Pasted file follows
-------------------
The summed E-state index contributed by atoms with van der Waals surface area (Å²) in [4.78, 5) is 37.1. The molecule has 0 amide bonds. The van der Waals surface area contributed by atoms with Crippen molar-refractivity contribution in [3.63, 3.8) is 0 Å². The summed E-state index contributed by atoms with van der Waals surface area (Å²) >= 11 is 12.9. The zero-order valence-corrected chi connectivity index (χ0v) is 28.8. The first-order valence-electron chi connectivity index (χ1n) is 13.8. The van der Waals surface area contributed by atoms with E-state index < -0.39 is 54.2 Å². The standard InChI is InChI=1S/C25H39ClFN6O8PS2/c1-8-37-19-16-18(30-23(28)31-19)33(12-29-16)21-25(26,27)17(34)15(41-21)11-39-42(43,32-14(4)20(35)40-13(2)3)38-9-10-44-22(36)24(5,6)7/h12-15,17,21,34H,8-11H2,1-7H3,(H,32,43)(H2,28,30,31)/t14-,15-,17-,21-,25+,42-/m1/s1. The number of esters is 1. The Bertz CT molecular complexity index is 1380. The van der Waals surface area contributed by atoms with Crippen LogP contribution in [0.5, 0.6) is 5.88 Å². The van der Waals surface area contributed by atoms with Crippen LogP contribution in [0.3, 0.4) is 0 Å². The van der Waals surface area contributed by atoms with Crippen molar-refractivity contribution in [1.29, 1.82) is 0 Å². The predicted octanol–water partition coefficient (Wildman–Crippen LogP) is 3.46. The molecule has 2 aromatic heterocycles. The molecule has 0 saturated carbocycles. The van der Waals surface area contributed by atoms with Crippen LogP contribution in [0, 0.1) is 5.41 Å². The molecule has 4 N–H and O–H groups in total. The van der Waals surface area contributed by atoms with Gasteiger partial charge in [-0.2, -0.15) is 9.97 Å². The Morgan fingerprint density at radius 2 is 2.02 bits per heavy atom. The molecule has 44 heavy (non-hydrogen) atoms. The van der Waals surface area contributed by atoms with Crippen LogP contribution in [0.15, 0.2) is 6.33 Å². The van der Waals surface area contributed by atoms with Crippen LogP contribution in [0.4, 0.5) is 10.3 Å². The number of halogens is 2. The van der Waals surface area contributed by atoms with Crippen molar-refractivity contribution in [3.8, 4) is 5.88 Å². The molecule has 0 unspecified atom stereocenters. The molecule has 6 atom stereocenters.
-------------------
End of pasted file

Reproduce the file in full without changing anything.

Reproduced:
The summed E-state index contributed by atoms with van der Waals surface area (Å²) in [4.78, 5) is 37.1. The molecule has 0 amide bonds. The van der Waals surface area contributed by atoms with Crippen molar-refractivity contribution in [3.63, 3.8) is 0 Å². The summed E-state index contributed by atoms with van der Waals surface area (Å²) >= 11 is 12.9. The zero-order valence-corrected chi connectivity index (χ0v) is 28.8. The first-order valence-electron chi connectivity index (χ1n) is 13.8. The van der Waals surface area contributed by atoms with E-state index < -0.39 is 54.2 Å². The standard InChI is InChI=1S/C25H39ClFN6O8PS2/c1-8-37-19-16-18(30-23(28)31-19)33(12-29-16)21-25(26,27)17(34)15(41-21)11-39-42(43,32-14(4)20(35)40-13(2)3)38-9-10-44-22(36)24(5,6)7/h12-15,17,21,34H,8-11H2,1-7H3,(H,32,43)(H2,28,30,31)/t14-,15-,17-,21-,25+,42-/m1/s1. The number of esters is 1. The Bertz CT molecular complexity index is 1380. The van der Waals surface area contributed by atoms with Crippen LogP contribution in [0.5, 0.6) is 5.88 Å². The van der Waals surface area contributed by atoms with Crippen LogP contribution in [0.3, 0.4) is 0 Å². The van der Waals surface area contributed by atoms with Crippen molar-refractivity contribution in [1.29, 1.82) is 0 Å². The predicted octanol–water partition coefficient (Wildman–Crippen LogP) is 3.46. The molecule has 2 aromatic heterocycles. The molecule has 0 saturated carbocycles. The van der Waals surface area contributed by atoms with Crippen LogP contribution in [0, 0.1) is 5.41 Å². The molecule has 4 N–H and O–H groups in total. The van der Waals surface area contributed by atoms with Gasteiger partial charge in [-0.2, -0.15) is 9.97 Å². The Morgan fingerprint density at radius 2 is 2.02 bits per heavy atom. The molecule has 44 heavy (non-hydrogen) atoms. The van der Waals surface area contributed by atoms with Crippen LogP contribution in [0.15, 0.2) is 6.33 Å². The van der Waals surface area contributed by atoms with Crippen LogP contribution in [0.4, 0.5) is 10.3 Å². The number of halogens is 2. The van der Waals surface area contributed by atoms with Crippen molar-refractivity contribution in [3.8, 4) is 5.88 Å². The molecule has 0 unspecified atom stereocenters. The molecule has 6 atom stereocenters.